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TL;DR Angular 2 introduces a reinvented change detection system that drops digest cycles in favor of one-way flow. Additionally, change detection can now be controlled and fine-tuned by developers to get the most of the framework's performance.

Introduction to Change Detection

Angular 2 final has been released. You've probably heard about some of the changes due to the major version bump: it's has been completely rewritten, TypeScript was selected as the language of choice, reinvented forms, RxJS, a completely new router, etc. In my opinion, the most valuable thing is the redesign of the core change detection system. As you may remember, the digest loop performance of AngularJS (aka Angular 1) was problematic. Now it's not.

Why Do We Need Change Detection?

Why bother? Generally, the power of modern JavaScript frameworks works something like this: an event changes in the model and forcing a change in the UI. This is change detection, the system that monitors events and acts on them. Something has to trigger this propagation to the view. As mentioned before, in Angular 1 we had digest loops that checked every single reference that was set to be watched for value changes. When Angular found out that everything was stable (no infinite loops, etc.), it propagated changes to the view. Although this was not efficient, it worked for a long time. Also, the problem was tracking asynchronous events. You also probably used $scope.$apply(...) if you worked with Angular 1. To understand why it was needed, let's start from the beginning.

How Javascript works

The JavaScript runtime works on a single threaded engine. You've probably heard about the stack (possibly from other programming languages). Let's take the code below:

setTimeout(() => {
   console.log('Hello from timeout!')
}, 1000);

We'll see this in a console as:

Hello from timeout!

Moreover, nothing is blocked during the one-second wait period. So how would the JS engine do this with a single thread?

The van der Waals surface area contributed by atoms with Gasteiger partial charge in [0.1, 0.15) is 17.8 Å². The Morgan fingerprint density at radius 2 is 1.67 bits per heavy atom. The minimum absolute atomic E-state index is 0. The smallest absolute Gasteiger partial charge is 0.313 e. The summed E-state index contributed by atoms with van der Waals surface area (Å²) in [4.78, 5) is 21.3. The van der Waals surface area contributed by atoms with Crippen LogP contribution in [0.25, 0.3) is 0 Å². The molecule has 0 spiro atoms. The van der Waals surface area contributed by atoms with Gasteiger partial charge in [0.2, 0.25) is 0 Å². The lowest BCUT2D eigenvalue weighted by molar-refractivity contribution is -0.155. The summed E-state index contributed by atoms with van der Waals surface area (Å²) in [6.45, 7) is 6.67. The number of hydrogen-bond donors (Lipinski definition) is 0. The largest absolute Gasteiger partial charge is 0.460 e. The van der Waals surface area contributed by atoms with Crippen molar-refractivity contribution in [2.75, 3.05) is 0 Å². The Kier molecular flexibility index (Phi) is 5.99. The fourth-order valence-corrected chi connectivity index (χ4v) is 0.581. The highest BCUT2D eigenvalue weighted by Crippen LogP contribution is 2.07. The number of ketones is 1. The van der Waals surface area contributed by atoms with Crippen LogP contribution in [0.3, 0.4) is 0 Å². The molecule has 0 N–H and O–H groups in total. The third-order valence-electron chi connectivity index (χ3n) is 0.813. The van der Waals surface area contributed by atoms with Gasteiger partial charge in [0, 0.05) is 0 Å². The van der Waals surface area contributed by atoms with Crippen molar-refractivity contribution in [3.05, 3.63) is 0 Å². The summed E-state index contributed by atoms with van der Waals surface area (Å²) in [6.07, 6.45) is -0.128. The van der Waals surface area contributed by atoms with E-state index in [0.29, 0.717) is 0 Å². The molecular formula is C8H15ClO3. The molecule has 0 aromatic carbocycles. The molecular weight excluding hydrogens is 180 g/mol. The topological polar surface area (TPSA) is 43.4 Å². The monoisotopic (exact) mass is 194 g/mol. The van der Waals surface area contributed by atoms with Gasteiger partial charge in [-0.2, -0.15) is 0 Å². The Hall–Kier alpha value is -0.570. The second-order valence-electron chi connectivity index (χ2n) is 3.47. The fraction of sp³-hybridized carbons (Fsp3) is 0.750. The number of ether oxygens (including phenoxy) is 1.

Synchronous code

Let's go step by step. If you have code like this:


every instruction will be put onto the stack and will run one by one. There's no possibility of seeing 3 before 2 or 1. So we'll end up with the following:


Every time. Everywhere.

Asynchronous code

But let's go back to the timeout:

setTimeout(() => {
}, 0)

What happens now? On the stack, we'll have:


The trick here is how setTimeout works and what it really is. Yes, it will be invoked as a normal synchronous action, but all the JS engine does is give the wheel to something else. There's a bunch of browser APIs that aren't part of this single threaded process. And there's a thing called event loop. This event loop goes one by one through the stack instructions, and if it's empty, it then goes to the callback queue. The reference to the setTimeout code is there. Once callback is done, the code will go to the stack.

What does it mean? Two things:

  • Everything that's inside an asynchronous callback (as in setTimeout) will be run after any other synchronous code; this is why hacks like setTimeout(() => {}, 0) work.
  • We have no way of ensuring 1000ms is exactly 1000ms (but we know it's at least 1000ms).

For complete understanding of event loop and what's going on in the browser, I encourage you to take a look at this Philip Roberts talk.

How Zones Relate to Change Detection

How does all of this relate to Angular and change detection? Tracking objects with synchronous code is fairly easy. However, when it comes to asynchronous code, things get complicated. That's because Angular 1 forced us to use $scope.$apply(...) each time an asynchronous action was made or use the Angular way of doing asynchronous actions: $timeout, $http, and so on. The thing is, if something was made outside of the controller (even a perfectly valid change to the reference object), Angular didn't know about it, so it didn't fire any event to reflect changes to the UI.

On the other hand, we now have Angular 2. It dropped all of the stuff connected to digest cycles and now uses Zones. Zones are able to track the context of asynchronous actions by monkey-patching them (i.e., overwriting them with its own code), which then invokes the desired action but with some additional information attached. This additional information is the context. This way, Angular will know which component the asynchronous action was invoked from.

The big win of this approach is that we can use the browser APIs natively, and Angular will know what's going on without forcing us to manually tell it a change has occured. The drawback is that Zones overwrite asynchronous actions, which is kind of a hacky solution and may affect other (existing) code if we're not relying only on Angular in the app.

But exactly how is Angular notified of the change? Angular uses its own version of the Zone called NgZone, which relays finished asynchronous actions with the onTurnDone event. Angular change detection waits for the event to perform change detection and checks what needs to be updated in the UI. That's the core behavior.

Make Use of Change Detection In Your App